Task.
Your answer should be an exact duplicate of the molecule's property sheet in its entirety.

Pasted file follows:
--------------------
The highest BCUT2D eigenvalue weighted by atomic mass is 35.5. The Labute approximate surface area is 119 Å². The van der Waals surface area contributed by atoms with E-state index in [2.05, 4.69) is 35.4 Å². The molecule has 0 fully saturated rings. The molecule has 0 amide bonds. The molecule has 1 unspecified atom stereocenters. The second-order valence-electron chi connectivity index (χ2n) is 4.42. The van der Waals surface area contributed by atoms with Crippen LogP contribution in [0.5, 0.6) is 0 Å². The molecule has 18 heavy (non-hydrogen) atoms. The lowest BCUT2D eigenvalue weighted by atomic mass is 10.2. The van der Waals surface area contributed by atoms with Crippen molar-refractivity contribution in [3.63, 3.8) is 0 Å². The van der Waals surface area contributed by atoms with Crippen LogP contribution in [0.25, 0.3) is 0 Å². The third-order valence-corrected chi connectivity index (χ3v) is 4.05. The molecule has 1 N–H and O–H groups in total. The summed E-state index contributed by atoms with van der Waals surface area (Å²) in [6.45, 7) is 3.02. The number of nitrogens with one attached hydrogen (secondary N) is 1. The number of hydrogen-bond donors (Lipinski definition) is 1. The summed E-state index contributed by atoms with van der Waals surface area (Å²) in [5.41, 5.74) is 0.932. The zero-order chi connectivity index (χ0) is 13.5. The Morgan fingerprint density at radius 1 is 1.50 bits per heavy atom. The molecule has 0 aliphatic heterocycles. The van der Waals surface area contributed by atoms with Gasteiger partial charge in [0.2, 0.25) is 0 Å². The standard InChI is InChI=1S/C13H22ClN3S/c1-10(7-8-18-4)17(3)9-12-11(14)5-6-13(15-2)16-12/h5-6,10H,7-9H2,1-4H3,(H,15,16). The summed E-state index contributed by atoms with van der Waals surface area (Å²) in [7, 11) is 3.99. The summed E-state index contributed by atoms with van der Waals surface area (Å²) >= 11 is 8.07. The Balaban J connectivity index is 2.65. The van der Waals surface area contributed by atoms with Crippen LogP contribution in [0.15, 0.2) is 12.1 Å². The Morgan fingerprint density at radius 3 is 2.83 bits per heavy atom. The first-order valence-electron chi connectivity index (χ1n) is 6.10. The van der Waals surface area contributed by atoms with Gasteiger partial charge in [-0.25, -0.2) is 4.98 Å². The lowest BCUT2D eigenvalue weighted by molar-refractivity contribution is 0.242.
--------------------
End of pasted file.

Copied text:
The highest BCUT2D eigenvalue weighted by atomic mass is 35.5. The Labute approximate surface area is 119 Å². The van der Waals surface area contributed by atoms with E-state index in [2.05, 4.69) is 35.4 Å². The molecule has 0 fully saturated rings. The molecule has 0 amide bonds. The molecule has 1 unspecified atom stereocenters. The second-order valence-electron chi connectivity index (χ2n) is 4.42. The van der Waals surface area contributed by atoms with Crippen LogP contribution in [0.5, 0.6) is 0 Å². The molecule has 18 heavy (non-hydrogen) atoms. The lowest BCUT2D eigenvalue weighted by atomic mass is 10.2. The van der Waals surface area contributed by atoms with Crippen molar-refractivity contribution in [3.63, 3.8) is 0 Å². The van der Waals surface area contributed by atoms with Crippen LogP contribution in [0.25, 0.3) is 0 Å². The third-order valence-corrected chi connectivity index (χ3v) is 4.05. The molecule has 1 N–H and O–H groups in total. The summed E-state index contributed by atoms with van der Waals surface area (Å²) in [6.45, 7) is 3.02. The number of nitrogens with one attached hydrogen (secondary N) is 1. The number of hydrogen-bond donors (Lipinski definition) is 1. The summed E-state index contributed by atoms with van der Waals surface area (Å²) in [5.41, 5.74) is 0.932. The zero-order chi connectivity index (χ0) is 13.5. The Morgan fingerprint density at radius 1 is 1.50 bits per heavy atom. The molecule has 0 aliphatic heterocycles. The van der Waals surface area contributed by atoms with Gasteiger partial charge in [0.2, 0.25) is 0 Å². The standard InChI is InChI=1S/C13H22ClN3S/c1-10(7-8-18-4)17(3)9-12-11(14)5-6-13(15-2)16-12/h5-6,10H,7-9H2,1-4H3,(H,15,16). The summed E-state index contributed by atoms with van der Waals surface area (Å²) in [7, 11) is 3.99. The summed E-state index contributed by atoms with van der Waals surface area (Å²) >= 11 is 8.07. The Balaban J connectivity index is 2.65. The van der Waals surface area contributed by atoms with Crippen LogP contribution in [0.15, 0.2) is 12.1 Å². The Morgan fingerprint density at radius 3 is 2.83 bits per heavy atom. The first-order valence-electron chi connectivity index (χ1n) is 6.10. The van der Waals surface area contributed by atoms with Gasteiger partial charge in [-0.25, -0.2) is 4.98 Å². The lowest BCUT2D eigenvalue weighted by molar-refractivity contribution is 0.242.